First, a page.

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Examining the Data Access Application Block

By John Jakovich


A More Recent Version of the Data Access Application Block is Available
This article highlights using the Data Access Application Block version 2.0. In January 2005 Microsoft consolidated their applications, updated them, and repackaged them as The Enterprise Library. For more information on the Enterprise Library's version of the DAAB, check out Working with the Enterprise Library's Data Access Application Block.

Introduction


In an earlier article of mine, An Introduction and Overview of the Microsoft Application Blocks, we outlined the purpose and benefits of Microsoft Application Blocks. Application Blocks encapsulate two common patterns encountered in application programming, data access and exception management. Application Blocks provide value by making our programming more efficient and our programs more maintainable. They speed the application development process by "wrapping" common tasks. In this article we will examine code samples that illustrate the advantages of using the Data Access Application Block.

Recall that in the first article, we outlined the steps to install Application Blocks on your system. For completeness, let's quickly review the basic procedure:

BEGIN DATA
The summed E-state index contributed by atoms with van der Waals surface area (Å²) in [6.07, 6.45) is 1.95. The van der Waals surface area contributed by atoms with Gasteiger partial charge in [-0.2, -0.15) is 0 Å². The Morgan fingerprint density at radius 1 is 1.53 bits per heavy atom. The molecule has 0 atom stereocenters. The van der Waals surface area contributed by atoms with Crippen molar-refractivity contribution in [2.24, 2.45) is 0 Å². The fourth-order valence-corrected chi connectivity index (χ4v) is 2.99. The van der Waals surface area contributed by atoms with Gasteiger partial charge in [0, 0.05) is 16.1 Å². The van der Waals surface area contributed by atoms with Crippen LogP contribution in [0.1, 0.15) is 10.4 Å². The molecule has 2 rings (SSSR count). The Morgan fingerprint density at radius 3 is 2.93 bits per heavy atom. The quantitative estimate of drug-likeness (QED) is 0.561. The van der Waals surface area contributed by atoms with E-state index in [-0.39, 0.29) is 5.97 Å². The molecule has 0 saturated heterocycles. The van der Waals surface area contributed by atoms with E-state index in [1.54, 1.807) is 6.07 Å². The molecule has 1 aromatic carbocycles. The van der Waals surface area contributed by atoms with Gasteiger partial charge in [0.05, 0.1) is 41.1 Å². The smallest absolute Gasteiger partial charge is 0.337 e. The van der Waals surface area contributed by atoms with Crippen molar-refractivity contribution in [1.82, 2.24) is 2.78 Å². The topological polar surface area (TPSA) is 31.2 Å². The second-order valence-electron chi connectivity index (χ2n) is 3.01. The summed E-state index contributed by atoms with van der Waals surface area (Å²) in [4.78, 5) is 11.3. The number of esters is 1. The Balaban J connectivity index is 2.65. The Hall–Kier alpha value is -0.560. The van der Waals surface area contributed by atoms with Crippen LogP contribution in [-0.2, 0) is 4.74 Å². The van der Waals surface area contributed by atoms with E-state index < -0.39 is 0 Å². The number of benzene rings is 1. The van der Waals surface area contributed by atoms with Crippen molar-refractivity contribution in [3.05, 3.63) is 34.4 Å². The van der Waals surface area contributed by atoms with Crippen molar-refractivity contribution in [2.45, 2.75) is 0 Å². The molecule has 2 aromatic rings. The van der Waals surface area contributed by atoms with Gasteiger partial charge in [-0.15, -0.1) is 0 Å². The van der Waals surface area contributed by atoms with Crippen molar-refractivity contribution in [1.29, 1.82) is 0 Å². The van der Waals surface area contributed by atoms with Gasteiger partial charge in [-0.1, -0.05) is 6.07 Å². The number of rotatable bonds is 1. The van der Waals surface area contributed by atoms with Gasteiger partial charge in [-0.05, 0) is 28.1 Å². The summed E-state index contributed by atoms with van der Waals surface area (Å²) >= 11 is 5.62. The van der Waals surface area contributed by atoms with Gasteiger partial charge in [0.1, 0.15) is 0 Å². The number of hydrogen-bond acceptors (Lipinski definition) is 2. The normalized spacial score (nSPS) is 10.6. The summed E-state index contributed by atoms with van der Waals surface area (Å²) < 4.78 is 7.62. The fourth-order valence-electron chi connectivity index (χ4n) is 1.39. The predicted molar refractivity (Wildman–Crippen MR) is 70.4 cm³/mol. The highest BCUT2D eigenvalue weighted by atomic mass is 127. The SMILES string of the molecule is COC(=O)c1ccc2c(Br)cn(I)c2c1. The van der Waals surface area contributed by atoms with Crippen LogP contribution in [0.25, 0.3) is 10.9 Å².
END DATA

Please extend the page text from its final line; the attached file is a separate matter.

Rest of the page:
1. Download the Application Block installer package and install the Application Block (the URL for the Data Access Application Block is http://download.microsoft.com/download/VisualStudioNET/daabref/RTM/NT5/EN-US/DataAccessApplicationBlock.msi),
  2. Navigate to the "Microsoft Application Blocks for .NET" item from Start Menu -> Programs Files and select the language of your choice (C# or VB).
  3. The Application Block Project will open in Visual Studio. Build the project.
  4. Once the assembly has been built, add a reference to Microsoft.ApplicationBlocks.Data.dll to your project and add using (C#) or Imports (VB) statements for the Microsoft.ApplicationBlocks.Data, System.Data, and System.Data.SqlClient namespaces.
That's it! Once you've followed these steps you should be ready to begin using the Data Access Application Block.

Using the Data Access Application Block to Execute SQL Statements


Once you have the references set and the correct using or Imports statements in your class files, you will have access to the Data Access Application Blocks SqlHelper class. The SqlHelper class contains static methods that facilitate the execution of common data access tasks, including:

  • Calling stored procedures or SQL text commands,
  • Specifying parameter details, and
  • Returning SqlDataReader, DataSet, XmlReader objects, or single values.

In order to illustrate the advantage of using the Data Access Block, let's take a look at sample code that creates a SqlDataReader object and binds it to a DataGrid without using the Data Access Block. In general, returning a DataReader involves establishing a connection, creating a SqlCommand, and executing the command against the database. The resulting SqlDataReader object can then be bound to a DataGrid:

//create the connection string  and sql to be executed 
string strConnTxt = "Server=(local);Database=Northwind;Integrated Security=True;";
string strSql = "select * from products where categoryid = 1";